Experience six steps for living creatively

Book review

“Big Magic: Creative Living beyond Fear” is Elizabeth Gilbert’s introduction of creativity and inspiration in her life.

Drawn from her TED talks, Facebook page discussions and Etsy collaboration, Gilbert has six steps for living creatively.

Her approach is, in many ways, iconoclastic. At times I stopped to simply let the words soak in, particularly when they challenged my own, and society’s, closely and long-held ideas of how creativity functions.

The sum of her approach is to simply do the work. It doesn’t have to be good as long as you enjoy it.

Reading this book is like sitting with Gilbert over coffee (or maybe a whiskey) and becoming a conduit, or a benevolent co-conspirator, for pursuing an inspired life.

Courage is the first step 

Gilbert proclaims that we, as human beings, are innately creative. Creativity can require courage to step beyond our false stories of ourselves as mere technicians, to step outside expectations of ourselves and to embrace even the smallest measure of what brings us joy.

She shares a story of a woman who returns to figure skating after many years, abandoned as an adolescent when she realized she wasn’t talented enough to pursue skating professionally.

The woman did not go on to hire a coach, and at 40, become a champion. Rather, she simply skates a few mornings a week because of the joy it brings her.

That is enough.

Finding that thing — be it a sport, painting, baking, gardening, writing, music — that brings us that deep joy is what living creatively means to Gilbert.
Courage is required to pursue what pleases us, regardless of the goal or outcome.

Step two is enchantment

Gilbert delightfully posits that ideas are conscious, invisible entities that drift about the world in search of human partners for their manifestation.

She admits this is not rational, and presents her own experience of feeling inspiration, and the experiences of a few other writers. In these cases, inspiration does seem, indeed, like magic.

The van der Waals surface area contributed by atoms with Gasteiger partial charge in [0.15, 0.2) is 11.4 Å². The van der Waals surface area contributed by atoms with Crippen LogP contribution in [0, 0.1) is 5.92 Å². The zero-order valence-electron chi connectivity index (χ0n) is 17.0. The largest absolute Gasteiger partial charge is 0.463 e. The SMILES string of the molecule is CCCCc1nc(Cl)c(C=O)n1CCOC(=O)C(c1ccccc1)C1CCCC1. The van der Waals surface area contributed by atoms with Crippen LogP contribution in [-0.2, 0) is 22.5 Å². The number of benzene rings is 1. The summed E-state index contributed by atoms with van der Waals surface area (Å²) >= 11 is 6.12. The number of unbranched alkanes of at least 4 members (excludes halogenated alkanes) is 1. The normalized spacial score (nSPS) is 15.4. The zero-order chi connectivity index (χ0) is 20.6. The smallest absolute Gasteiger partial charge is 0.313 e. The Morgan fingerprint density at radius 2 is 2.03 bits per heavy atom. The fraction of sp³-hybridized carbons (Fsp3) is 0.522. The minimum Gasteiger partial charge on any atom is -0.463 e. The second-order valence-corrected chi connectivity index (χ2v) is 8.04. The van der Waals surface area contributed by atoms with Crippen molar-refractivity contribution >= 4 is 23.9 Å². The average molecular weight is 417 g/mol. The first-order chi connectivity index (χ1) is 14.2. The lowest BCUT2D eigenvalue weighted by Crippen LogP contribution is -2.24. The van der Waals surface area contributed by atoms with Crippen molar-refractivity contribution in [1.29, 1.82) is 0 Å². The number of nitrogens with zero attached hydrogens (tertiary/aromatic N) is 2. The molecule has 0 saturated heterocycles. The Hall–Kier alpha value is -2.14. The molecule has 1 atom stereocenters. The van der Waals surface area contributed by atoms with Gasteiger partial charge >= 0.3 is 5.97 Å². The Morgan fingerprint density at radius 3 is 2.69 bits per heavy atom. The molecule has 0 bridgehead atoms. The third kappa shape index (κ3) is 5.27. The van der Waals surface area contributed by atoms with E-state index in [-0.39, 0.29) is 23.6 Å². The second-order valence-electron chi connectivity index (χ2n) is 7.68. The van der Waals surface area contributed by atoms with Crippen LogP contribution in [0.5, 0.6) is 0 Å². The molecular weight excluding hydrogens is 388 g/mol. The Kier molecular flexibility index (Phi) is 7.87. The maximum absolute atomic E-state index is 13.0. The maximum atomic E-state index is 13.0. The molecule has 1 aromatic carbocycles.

This idea of enchantment is similar to the sense of wonder other creatives describe as the spark to creative action.

Permission is part three

Permission to create, permission to fail, permission to act. All different types of permission addressing the objections of the potential creative life.

Permission to be creative, Gilbert notes, is essentially unnecessary, because creative acts are our due as human beings. Gilbert touches on the concept of entitlement, re-framing the contemporary negative associations with the idea that, “you are allowed to be here.” Allowed to exist, therefore allowed to create.

Gilbert insists that education in one’s chosen field is not necessary. This is one point in which the reader may stop and disagree, but her reasoning is clear. Debt isn’t necessary for creativity. Peer groups may be found outside
scholastic settings.

Persistence is next

This is the part when inspiration has flitted off to the other ears and minds, and one must carry on.

This is the hard work that allows inspiration to flow through when it does arrive. Gilbert claims that imperfection is fine and expected. There will always be a part of any life that takes slogging through the muck. “Done is better than good,” she writes, emphasizing self-discipline to completion,
without demanding perfection.

Then comes a healthy life

Gilbert refuses to accept the notion that all great art, or any art, must come from a place of suffering.

How many times have we heard that we can’t create because we haven’t suffered enough? Or how many artists, musicians and actors have we seen pursue destructive behaviors and relationships because they believe it will make them better creators?

Gilbert rejects this notion, even saying she can have drama in her life, or write drama (fiction), but never both. Creativity does not require self-destruction. It is co-creation with inspiration as partner. She persists that a “sane and healthy” life are the best
foundation for a creative one.

Lastly, there is divinity

She recounts the intermingling of sacred and non-sacred dances in Bali, noting that all creativity is sacred, and it is all mundane. She acknowledges the paradoxes in what she says throughout the book, but concludes that living this way is achievable, full of personal riches and worth it.

Rose Peacock is a technician at Cook Memorial Library.

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